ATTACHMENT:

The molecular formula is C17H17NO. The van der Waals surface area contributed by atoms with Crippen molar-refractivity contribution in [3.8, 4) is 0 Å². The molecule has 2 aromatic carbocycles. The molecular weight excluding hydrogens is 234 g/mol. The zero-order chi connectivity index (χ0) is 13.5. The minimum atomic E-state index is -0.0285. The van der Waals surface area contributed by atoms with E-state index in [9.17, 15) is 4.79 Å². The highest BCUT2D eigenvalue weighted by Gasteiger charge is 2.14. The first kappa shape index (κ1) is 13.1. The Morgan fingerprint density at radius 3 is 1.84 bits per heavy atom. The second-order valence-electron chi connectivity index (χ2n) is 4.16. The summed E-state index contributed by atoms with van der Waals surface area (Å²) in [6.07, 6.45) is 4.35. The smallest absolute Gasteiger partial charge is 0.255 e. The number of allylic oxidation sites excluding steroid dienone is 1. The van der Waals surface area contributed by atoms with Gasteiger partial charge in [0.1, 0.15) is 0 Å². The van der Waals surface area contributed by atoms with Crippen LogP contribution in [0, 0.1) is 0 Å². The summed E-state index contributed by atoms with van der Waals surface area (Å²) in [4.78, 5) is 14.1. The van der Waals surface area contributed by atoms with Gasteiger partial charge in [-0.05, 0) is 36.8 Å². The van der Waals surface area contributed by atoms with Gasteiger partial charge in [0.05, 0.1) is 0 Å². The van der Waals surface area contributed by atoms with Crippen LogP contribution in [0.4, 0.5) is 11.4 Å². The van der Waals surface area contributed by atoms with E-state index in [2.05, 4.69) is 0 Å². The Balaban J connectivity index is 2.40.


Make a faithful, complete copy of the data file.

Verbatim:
The molecular formula is C17H17NO. The van der Waals surface area contributed by atoms with Crippen molar-refractivity contribution in [3.8, 4) is 0 Å². The molecule has 2 aromatic carbocycles. The molecular weight excluding hydrogens is 234 g/mol. The zero-order chi connectivity index (χ0) is 13.5. The minimum atomic E-state index is -0.0285. The van der Waals surface area contributed by atoms with E-state index in [9.17, 15) is 4.79 Å². The highest BCUT2D eigenvalue weighted by Gasteiger charge is 2.14. The first kappa shape index (κ1) is 13.1. The Morgan fingerprint density at radius 3 is 1.84 bits per heavy atom. The second-order valence-electron chi connectivity index (χ2n) is 4.16. The summed E-state index contributed by atoms with van der Waals surface area (Å²) in [6.07, 6.45) is 4.35. The smallest absolute Gasteiger partial charge is 0.255 e. The number of allylic oxidation sites excluding steroid dienone is 1. The van der Waals surface area contributed by atoms with Gasteiger partial charge in [0.1, 0.15) is 0 Å². The van der Waals surface area contributed by atoms with Crippen LogP contribution in [0, 0.1) is 0 Å². The summed E-state index contributed by atoms with van der Waals surface area (Å²) in [4.78, 5) is 14.1. The van der Waals surface area contributed by atoms with Gasteiger partial charge in [-0.05, 0) is 36.8 Å². The van der Waals surface area contributed by atoms with Gasteiger partial charge in [0.05, 0.1) is 0 Å². The van der Waals surface area contributed by atoms with Crippen LogP contribution in [0.4, 0.5) is 11.4 Å². The van der Waals surface area contributed by atoms with E-state index in [2.05, 4.69) is 0 Å². The Balaban J connectivity index is 2.40.